It's time for a little more rambling, I really got into Tom Petty and the Heartbreakers after a tape of "Into the Great Wide Open" ended up mysteriously in my car. I would pop it in when I was tired of everything else, and it mysteriously ended up being my favorite tape. It's funny, the more I listened to it, the more I liked every song on the album. The songs that I thought were less rocking than others on the album ended up being the ones I found more enjoyable after a hundred listens or so, subtle hits like "King' Highway." When Tom was handed an acoustic guitar and Mike Campbell grabbed his electric mandolin, Tom struck the first chords of the "King's Highway" and the crowd sat down. I realized what song it was and was swayed back to my feet to enjoy one of Tom's best songs. Next was a definite love song, "Yer So Bad" with the same guitar mandolin duo between Tom and Mike. The new album gets more play with "Lost Children," this song has the three electric guitar wailing thing going on and some great vocals. Just to ensure that the people who came to see "Running Down A Dream" were not disappointed we got that thrown in there too.
The set ended with a song that I'm sure will be forever underrated and never fully appreciated by most. True Petty fans can surely see that "Can't Stop the Sun" has all the trademarks of a Beattles' song. The expertise of Steve Ferrone's drum work on this one is reminiscent of the album "Abbey Road." Background vocals and guitar by five men working. It was just awesome to watch as the band pulled this tune together on stage. I was just in awe of the musical precision. Tight as a drum and right on time, this song will prove to be the sleeper on this new album. The encore was right back to the beginning with one of Tom's biggest hits "I Need To Know." Then we got a treat not found in the Tom Petty song list "Psychotic Reaction," I think this is a cover song because it's not on the new release, unless it is a hidden track. Talk about a bonus track, Tom did a one verse reprise of "The Last DJ." The show ended with a twenty one plus minute song that always keeps 'em coming back for more, "Mary Jane's Last Dance." I hope this review brings back your memories of the show if you were there. If you weren't there, I hope this recap has brought this concert experience to you. Thanks for reading and we'll see ya at the shows.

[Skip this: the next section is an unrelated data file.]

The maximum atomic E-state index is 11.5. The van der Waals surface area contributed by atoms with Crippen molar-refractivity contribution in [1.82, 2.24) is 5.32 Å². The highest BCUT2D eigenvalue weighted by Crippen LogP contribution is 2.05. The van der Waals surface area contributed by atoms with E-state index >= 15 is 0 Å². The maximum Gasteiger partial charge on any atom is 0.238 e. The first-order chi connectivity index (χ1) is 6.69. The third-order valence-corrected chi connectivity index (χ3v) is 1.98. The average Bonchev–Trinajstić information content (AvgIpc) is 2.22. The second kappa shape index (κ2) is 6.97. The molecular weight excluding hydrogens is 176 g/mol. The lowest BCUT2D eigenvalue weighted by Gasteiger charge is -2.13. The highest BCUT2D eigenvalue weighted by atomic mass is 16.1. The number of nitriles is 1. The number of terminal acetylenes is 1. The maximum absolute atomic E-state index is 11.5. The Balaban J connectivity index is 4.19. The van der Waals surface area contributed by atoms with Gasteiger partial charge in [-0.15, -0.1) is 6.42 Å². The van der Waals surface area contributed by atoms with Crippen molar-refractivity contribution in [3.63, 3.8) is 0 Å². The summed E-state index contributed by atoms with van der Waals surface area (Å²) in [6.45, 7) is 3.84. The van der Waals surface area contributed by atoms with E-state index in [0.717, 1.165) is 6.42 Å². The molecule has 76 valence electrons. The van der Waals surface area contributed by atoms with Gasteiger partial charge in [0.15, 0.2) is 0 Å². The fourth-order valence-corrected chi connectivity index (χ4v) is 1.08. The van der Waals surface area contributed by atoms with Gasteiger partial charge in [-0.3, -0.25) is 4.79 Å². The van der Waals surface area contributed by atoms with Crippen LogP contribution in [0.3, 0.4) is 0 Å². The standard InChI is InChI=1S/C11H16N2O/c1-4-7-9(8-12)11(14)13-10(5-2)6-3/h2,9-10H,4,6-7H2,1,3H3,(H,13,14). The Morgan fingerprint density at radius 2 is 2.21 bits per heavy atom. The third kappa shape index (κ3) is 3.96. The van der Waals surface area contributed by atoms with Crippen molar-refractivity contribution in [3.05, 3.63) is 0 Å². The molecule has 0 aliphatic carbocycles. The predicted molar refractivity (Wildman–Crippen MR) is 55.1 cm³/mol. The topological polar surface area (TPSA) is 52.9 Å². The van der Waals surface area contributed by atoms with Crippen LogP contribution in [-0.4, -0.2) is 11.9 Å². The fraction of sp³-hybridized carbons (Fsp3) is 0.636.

COUNTING CROWS DEF LEPPARD CHER THE OTHER ONES AEROSMITH TOM PETTY & THE HEARTBREAKERS PAUL McCARTNEY SANTANA SHERYL CROW TESLA JAY-Z AND 311 OZZFEST 2000 OZZFEST 2001 OZZFEST 2002 DAVID BOWIE AND MOBY AT AREA2 THE WHO JACKSON
PAPA ROACH, P.O.D.,CYPRESS HILL, & ROB ZOMBIE MORNING SPRING RAIN FESTIVAL JUNE 2002 THE ALLMAN BROTHERS BAND MIDNIGHT OIL MT. AIRE 2002 BIG HEAD TODD CROSBY, STILLS, NASH AND YOUNG BUSH AND DEFAULT INCUBUS BLUES TRAVELER LINKIN PARK IN
BRYAN ADAMS AT THE FILLMORE LINKIN PARK & P.O.D. CROSBY, STILLS, AND NASH STRING CHEESE INCIDENT
FUEL & SALIVA AEROSMITH 2002 STEVIE NICKS THE
AEROSMITH 2001 BLINK 182 THE STRINGCHEESE INCIDENT OZZFEST 2001 BAD COMPANY LINKIN PARK OZZFEST 2000 MARILYN
MEGADETH TED NUGENT
NEW YEAR'S EVE 2000-2001
THIRD EYE BLINDSUMMER
YES THE FURTHUR FESTIVAL 2000 THE B.B. KING
THE STRING CHEESE INCIDENT JOE WALSH
CROSBY, STILLS, NASH, AND YOUNGREUNION TOUR 2000 NYE
WITH THE STRING CHEESE INCIDENT
MILLENIUM TOUR 2000
ZZ TOP & LYNYRD SKYNYRD TOM PETTY